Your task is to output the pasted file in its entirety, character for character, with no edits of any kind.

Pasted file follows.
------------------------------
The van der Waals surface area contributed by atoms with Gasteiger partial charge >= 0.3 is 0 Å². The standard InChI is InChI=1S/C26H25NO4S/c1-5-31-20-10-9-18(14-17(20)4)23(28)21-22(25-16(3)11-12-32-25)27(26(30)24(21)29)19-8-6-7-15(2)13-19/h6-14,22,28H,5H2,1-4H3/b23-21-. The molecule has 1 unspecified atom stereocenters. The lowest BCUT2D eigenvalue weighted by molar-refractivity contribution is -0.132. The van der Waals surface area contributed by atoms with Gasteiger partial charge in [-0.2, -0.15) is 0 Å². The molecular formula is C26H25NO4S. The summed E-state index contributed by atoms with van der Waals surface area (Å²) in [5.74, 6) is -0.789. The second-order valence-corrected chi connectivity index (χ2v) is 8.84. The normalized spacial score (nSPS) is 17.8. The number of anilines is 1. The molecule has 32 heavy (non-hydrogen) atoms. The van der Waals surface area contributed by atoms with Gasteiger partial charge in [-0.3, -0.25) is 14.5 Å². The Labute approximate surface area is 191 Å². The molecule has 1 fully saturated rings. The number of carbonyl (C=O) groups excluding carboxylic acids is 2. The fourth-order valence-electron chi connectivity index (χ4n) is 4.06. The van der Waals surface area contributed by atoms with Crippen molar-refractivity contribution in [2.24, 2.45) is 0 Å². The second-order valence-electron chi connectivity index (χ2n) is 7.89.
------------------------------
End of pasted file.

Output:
The van der Waals surface area contributed by atoms with Gasteiger partial charge >= 0.3 is 0 Å². The standard InChI is InChI=1S/C26H25NO4S/c1-5-31-20-10-9-18(14-17(20)4)23(28)21-22(25-16(3)11-12-32-25)27(26(30)24(21)29)19-8-6-7-15(2)13-19/h6-14,22,28H,5H2,1-4H3/b23-21-. The molecule has 1 unspecified atom stereocenters. The lowest BCUT2D eigenvalue weighted by molar-refractivity contribution is -0.132. The van der Waals surface area contributed by atoms with Gasteiger partial charge in [-0.2, -0.15) is 0 Å². The molecular formula is C26H25NO4S. The summed E-state index contributed by atoms with van der Waals surface area (Å²) in [5.74, 6) is -0.789. The second-order valence-corrected chi connectivity index (χ2v) is 8.84. The normalized spacial score (nSPS) is 17.8. The number of anilines is 1. The molecule has 32 heavy (non-hydrogen) atoms. The van der Waals surface area contributed by atoms with Gasteiger partial charge in [-0.3, -0.25) is 14.5 Å². The Labute approximate surface area is 191 Å². The molecule has 1 fully saturated rings. The number of carbonyl (C=O) groups excluding carboxylic acids is 2. The fourth-order valence-electron chi connectivity index (χ4n) is 4.06. The van der Waals surface area contributed by atoms with Crippen molar-refractivity contribution in [2.24, 2.45) is 0 Å². The second-order valence-electron chi connectivity index (χ2n) is 7.89.